Orthographic Drawing Reference | Common Paper Sizes

Ansi series paper sizes (north america), iso 216 a-series paper sizes (international), architectural "arch" series paper size (north america), common paper sizes (north america).

paper drawing reference

Learn how to draw poses and gestures from references

Want to learn to draw? This free, hands-on tutorial will walk you through the basics of a professional drawing practice in about 15 minutes. Grab a pencil and paper and follow along!

Interactive drawing tutorial tool

Just pick your settings and hit the "get drawing" button to begin.

Be aware: This tool uses NUDE models, both male and female, unless you turn this setting off.

Cover and Clothing:

Notes from the above tutorial.

Gesture drawing is a commonly used exercise to prepare your brain to see the "important" parts of a pose, and prevent you from getting bogged down in the details. Thus, it's a very popular warm up before a drawing practice, and commonly used in university drawing courses to teach students good practice habits. We'll start there too.

Draw the line of action

We're going to start with the "line of action" exercise.

Whether from life or from imagination, the first mark made in most figure drawings is the line of action. You can start by thinking of the line of action as an imaginary line that runs down the spine. It is meant as the simplest possible description of a figure's main curve and force. The more curve you put into that line, the more attitude, force and/or movement the image will communicate.

Some artists make two lines of action -- one for the body, and one for the arms.

Eventually, you should be able to identify and draw the line of action within five seconds of seeing a pose for the first time. However, if this is your first time doing this exercise, allow yourself up to 30 seconds to examine a pose and make a decision about what shape its line of action might be. Try to make curves, not S-shapes or squiggles.

Once you can recognize the line of action in 30 seconds, try speeding up -- see if you can identify it and put it down on your paper in 15 seconds, 10 seconds, or even 5 seconds! Remember, you only need to identify and record a single line to successfully complete this exercise.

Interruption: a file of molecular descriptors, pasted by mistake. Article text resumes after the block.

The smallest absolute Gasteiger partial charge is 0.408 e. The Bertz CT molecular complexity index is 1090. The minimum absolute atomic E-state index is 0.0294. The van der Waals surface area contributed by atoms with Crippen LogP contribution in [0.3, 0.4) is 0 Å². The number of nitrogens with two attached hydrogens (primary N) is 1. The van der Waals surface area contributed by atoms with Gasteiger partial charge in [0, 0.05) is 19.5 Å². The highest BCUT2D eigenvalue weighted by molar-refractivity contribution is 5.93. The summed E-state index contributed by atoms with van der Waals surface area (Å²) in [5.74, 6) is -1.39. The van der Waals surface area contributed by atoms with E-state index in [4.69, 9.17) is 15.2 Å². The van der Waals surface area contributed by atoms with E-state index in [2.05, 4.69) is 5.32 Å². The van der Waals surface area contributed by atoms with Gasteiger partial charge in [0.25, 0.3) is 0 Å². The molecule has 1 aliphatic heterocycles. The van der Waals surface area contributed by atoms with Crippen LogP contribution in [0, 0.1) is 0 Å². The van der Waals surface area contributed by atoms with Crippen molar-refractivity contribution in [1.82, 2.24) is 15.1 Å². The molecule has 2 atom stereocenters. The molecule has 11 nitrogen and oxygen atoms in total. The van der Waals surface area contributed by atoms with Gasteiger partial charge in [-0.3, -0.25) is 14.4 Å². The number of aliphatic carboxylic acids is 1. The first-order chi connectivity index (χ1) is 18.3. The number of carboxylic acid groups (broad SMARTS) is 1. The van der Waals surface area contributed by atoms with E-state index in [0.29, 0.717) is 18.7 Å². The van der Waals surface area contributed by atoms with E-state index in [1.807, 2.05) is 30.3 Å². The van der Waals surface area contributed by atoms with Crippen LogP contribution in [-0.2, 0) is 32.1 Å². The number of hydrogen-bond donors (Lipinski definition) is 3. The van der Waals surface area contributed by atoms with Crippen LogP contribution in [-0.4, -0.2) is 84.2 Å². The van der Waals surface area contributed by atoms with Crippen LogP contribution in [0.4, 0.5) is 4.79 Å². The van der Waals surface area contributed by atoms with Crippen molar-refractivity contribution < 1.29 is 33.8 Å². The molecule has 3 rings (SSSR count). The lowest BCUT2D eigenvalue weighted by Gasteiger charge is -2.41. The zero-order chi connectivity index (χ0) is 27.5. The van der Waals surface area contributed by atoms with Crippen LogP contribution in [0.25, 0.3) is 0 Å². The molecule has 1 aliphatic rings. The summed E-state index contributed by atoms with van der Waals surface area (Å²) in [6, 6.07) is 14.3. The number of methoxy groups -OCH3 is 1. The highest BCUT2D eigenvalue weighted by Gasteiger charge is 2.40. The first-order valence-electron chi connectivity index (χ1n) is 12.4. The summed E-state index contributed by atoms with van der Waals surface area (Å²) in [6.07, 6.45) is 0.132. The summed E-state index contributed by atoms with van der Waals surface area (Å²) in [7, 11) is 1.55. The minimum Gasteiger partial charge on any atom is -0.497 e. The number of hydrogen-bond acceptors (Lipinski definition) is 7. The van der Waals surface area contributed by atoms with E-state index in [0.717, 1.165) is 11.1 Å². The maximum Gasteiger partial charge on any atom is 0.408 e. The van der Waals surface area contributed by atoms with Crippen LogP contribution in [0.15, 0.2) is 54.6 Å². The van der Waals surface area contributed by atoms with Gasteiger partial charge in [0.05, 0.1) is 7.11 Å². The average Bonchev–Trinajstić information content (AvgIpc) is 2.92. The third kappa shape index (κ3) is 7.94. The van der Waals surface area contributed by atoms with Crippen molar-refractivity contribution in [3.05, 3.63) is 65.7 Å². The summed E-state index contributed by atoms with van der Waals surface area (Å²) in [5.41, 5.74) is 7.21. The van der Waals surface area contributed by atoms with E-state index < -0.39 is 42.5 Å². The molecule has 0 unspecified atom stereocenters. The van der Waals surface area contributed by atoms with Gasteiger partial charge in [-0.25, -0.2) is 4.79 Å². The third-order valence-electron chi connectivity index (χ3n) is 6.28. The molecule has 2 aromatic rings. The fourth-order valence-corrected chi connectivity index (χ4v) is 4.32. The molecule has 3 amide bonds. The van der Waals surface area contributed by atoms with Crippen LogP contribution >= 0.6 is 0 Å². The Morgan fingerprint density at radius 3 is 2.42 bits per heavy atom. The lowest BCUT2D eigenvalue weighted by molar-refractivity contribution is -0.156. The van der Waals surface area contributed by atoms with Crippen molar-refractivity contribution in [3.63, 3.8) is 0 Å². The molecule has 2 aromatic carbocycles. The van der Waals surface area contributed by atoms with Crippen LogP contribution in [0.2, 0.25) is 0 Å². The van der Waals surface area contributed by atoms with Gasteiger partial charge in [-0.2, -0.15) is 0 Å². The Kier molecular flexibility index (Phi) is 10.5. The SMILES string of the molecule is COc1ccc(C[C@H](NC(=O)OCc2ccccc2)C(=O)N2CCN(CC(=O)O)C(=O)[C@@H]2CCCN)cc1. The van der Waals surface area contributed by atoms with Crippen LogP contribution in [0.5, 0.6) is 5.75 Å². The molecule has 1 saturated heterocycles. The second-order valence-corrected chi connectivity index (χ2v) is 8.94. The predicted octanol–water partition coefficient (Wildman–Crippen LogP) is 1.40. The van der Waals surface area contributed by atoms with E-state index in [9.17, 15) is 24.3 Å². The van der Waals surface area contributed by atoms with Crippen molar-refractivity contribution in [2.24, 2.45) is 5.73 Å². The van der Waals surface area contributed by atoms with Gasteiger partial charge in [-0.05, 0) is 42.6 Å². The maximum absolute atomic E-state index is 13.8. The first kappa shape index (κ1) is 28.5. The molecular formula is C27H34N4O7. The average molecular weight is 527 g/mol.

Why do this exercise? This exercise teaches your brain to see the figure as a whole, rapidly identify the essential essence of what makes a pose interesting, and sets you up to be a strong visual communicator.

Hang the head, ribcage and hips

paper drawing reference

Once you have established the line of action, it becomes easier to compose dynamic, expressive poses by "hanging" the head, ribcage and hips along this line. These are the "three movable masses" that compose the main trunk of the human body.

Even if you're just starting out, give yourself no more than 1 minute for this exercise -- find the line of action as quickly as possible, and then place your three movable masses along it.

If you have extra time, you can always add more to your drawing, but that's not required right now.

Again, gradually speed up this exercise until you find you can identify the line of action and place the 3 movable masses in 60 seconds, 45 seconds, 30 seconds, maybe even 15 seconds!

Many new artists are concerned when their short exercises don't look like much but lines and bubbles. This is a setup for disappointment and failure! Remember, these are exercises, not completed drawings . If you were learning to dance, you'd start every practice with physical conditioning like push-ups, and not worry that a push-up does not look like a dance. It's the same idea here.

Capture the limbs

paper drawing reference

Now, when you've completed the line of action and the head, rib cage and pelvis, add either lines or long ovals to capture the limbs. Give yourself no more than two minutes to capture the line of action, the three movable masses, the limbs and the joint locations.

Take special note of the major joints in the body like the shoulder, elbow, wrist, hip socket, knees and ankles -- you may wish to add a dot or a bubble to indicate where these joints are . These are the attachment and pivot points for your limbs.

Remember: If you have extra time, you can always add more to your drawing, but that's not required right now.

From exercise to finished pose

paper drawing reference

"Under drawings" like these can become the basis on which you draw longer, finished artworks, giving you clues about the whole figure even as you start to focus in on details. Or, they can remain stand-alone exercises.

A few tips: Avoid over-focusing on details. In the time it takes you to draw one eye, you might also be able to get down an entire edge of the body that tells a better story about the complete pose.

Give yourself room to work! You may want to take up a full page with your longer drawings.

If you like, you can try to make a beautiful artwork. But you will learn more right now if you treat this as making visual notes about what shapes you think the body is made of and contains.

We recommend you write today's date and the length of time you just spent on that drawing on your sketch, so you can see your improvement over time.

Our "class-mode" will take you through short poses to warm you up, then gradually introduce longer poses, following the format of university figure study classes.

Beyond gesture drawing

Gesture drawing is a great foundation skill, but of course there is so much more to becoming a capable artist. That’s why we have an ever-growing wealth of practice suggestions in the Lessons & Tips section. You can also visit the forums to see what other self-taught artists are doing to hone their craft.